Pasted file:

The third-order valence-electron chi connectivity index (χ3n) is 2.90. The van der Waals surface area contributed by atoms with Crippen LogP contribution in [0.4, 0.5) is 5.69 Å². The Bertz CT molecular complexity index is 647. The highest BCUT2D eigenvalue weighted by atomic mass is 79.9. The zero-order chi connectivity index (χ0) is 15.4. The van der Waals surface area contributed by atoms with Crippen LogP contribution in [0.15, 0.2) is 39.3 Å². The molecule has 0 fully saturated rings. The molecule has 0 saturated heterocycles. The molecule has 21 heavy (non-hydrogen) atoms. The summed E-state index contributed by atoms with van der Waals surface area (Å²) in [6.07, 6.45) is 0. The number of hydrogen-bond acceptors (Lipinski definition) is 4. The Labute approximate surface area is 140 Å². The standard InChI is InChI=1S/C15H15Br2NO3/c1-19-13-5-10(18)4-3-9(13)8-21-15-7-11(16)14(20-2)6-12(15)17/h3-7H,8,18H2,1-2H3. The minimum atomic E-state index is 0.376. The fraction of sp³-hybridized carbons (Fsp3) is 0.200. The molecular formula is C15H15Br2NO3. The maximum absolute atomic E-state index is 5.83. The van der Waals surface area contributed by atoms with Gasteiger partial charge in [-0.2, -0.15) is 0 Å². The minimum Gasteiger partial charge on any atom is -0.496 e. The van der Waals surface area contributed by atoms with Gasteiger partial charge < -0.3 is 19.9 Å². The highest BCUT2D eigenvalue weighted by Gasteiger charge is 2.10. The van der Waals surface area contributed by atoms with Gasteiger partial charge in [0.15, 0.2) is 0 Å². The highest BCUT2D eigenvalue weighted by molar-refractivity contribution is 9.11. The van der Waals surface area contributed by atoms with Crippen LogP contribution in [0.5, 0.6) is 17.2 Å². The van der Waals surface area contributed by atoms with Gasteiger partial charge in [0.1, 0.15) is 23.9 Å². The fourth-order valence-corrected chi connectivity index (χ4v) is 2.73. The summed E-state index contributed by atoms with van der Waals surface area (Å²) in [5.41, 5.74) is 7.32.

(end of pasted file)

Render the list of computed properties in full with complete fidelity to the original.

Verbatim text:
The third-order valence-electron chi connectivity index (χ3n) is 2.90. The van der Waals surface area contributed by atoms with Crippen LogP contribution in [0.4, 0.5) is 5.69 Å². The Bertz CT molecular complexity index is 647. The highest BCUT2D eigenvalue weighted by atomic mass is 79.9. The zero-order chi connectivity index (χ0) is 15.4. The van der Waals surface area contributed by atoms with Crippen LogP contribution in [0.15, 0.2) is 39.3 Å². The molecule has 0 fully saturated rings. The molecule has 0 saturated heterocycles. The molecule has 21 heavy (non-hydrogen) atoms. The summed E-state index contributed by atoms with van der Waals surface area (Å²) in [6.07, 6.45) is 0. The number of hydrogen-bond acceptors (Lipinski definition) is 4. The Labute approximate surface area is 140 Å². The standard InChI is InChI=1S/C15H15Br2NO3/c1-19-13-5-10(18)4-3-9(13)8-21-15-7-11(16)14(20-2)6-12(15)17/h3-7H,8,18H2,1-2H3. The minimum atomic E-state index is 0.376. The fraction of sp³-hybridized carbons (Fsp3) is 0.200. The molecular formula is C15H15Br2NO3. The maximum absolute atomic E-state index is 5.83. The van der Waals surface area contributed by atoms with Gasteiger partial charge in [-0.2, -0.15) is 0 Å². The minimum Gasteiger partial charge on any atom is -0.496 e. The van der Waals surface area contributed by atoms with Gasteiger partial charge < -0.3 is 19.9 Å². The highest BCUT2D eigenvalue weighted by Gasteiger charge is 2.10. The van der Waals surface area contributed by atoms with Gasteiger partial charge in [0.15, 0.2) is 0 Å². The highest BCUT2D eigenvalue weighted by molar-refractivity contribution is 9.11. The van der Waals surface area contributed by atoms with Crippen LogP contribution in [0.5, 0.6) is 17.2 Å². The van der Waals surface area contributed by atoms with Gasteiger partial charge in [0.1, 0.15) is 23.9 Å². The fourth-order valence-corrected chi connectivity index (χ4v) is 2.73. The summed E-state index contributed by atoms with van der Waals surface area (Å²) in [5.41, 5.74) is 7.32.